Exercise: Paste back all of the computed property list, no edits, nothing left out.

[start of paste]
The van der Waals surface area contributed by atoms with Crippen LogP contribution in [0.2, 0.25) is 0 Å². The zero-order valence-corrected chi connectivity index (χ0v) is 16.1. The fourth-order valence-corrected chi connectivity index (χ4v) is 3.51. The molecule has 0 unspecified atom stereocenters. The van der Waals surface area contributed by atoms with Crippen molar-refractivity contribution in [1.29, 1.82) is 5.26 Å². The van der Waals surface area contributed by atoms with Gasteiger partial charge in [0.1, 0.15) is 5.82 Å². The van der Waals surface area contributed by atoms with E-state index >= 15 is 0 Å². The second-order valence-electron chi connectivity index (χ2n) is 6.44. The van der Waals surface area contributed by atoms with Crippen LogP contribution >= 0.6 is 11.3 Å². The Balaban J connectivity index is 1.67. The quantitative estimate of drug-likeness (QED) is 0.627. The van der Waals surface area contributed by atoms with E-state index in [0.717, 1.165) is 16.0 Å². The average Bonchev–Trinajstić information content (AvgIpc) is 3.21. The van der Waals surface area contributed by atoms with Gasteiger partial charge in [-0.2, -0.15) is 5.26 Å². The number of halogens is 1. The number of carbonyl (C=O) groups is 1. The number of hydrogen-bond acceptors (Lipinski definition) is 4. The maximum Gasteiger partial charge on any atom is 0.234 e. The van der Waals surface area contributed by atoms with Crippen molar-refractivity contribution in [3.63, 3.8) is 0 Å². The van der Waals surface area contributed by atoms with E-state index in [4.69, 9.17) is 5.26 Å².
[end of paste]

The van der Waals surface area contributed by atoms with Crippen LogP contribution in [0.2, 0.25) is 0 Å². The zero-order valence-corrected chi connectivity index (χ0v) is 16.1. The fourth-order valence-corrected chi connectivity index (χ4v) is 3.51. The molecule has 0 unspecified atom stereocenters. The van der Waals surface area contributed by atoms with Crippen molar-refractivity contribution in [1.29, 1.82) is 5.26 Å². The van der Waals surface area contributed by atoms with Gasteiger partial charge in [0.1, 0.15) is 5.82 Å². The van der Waals surface area contributed by atoms with E-state index >= 15 is 0 Å². The second-order valence-electron chi connectivity index (χ2n) is 6.44. The van der Waals surface area contributed by atoms with Crippen LogP contribution >= 0.6 is 11.3 Å². The Balaban J connectivity index is 1.67. The quantitative estimate of drug-likeness (QED) is 0.627. The van der Waals surface area contributed by atoms with E-state index in [0.717, 1.165) is 16.0 Å². The average Bonchev–Trinajstić information content (AvgIpc) is 3.21. The van der Waals surface area contributed by atoms with Gasteiger partial charge in [-0.2, -0.15) is 5.26 Å². The number of halogens is 1. The number of carbonyl (C=O) groups is 1. The number of hydrogen-bond acceptors (Lipinski definition) is 4. The maximum Gasteiger partial charge on any atom is 0.234 e. The van der Waals surface area contributed by atoms with Crippen molar-refractivity contribution in [3.63, 3.8) is 0 Å². The van der Waals surface area contributed by atoms with E-state index in [4.69, 9.17) is 5.26 Å².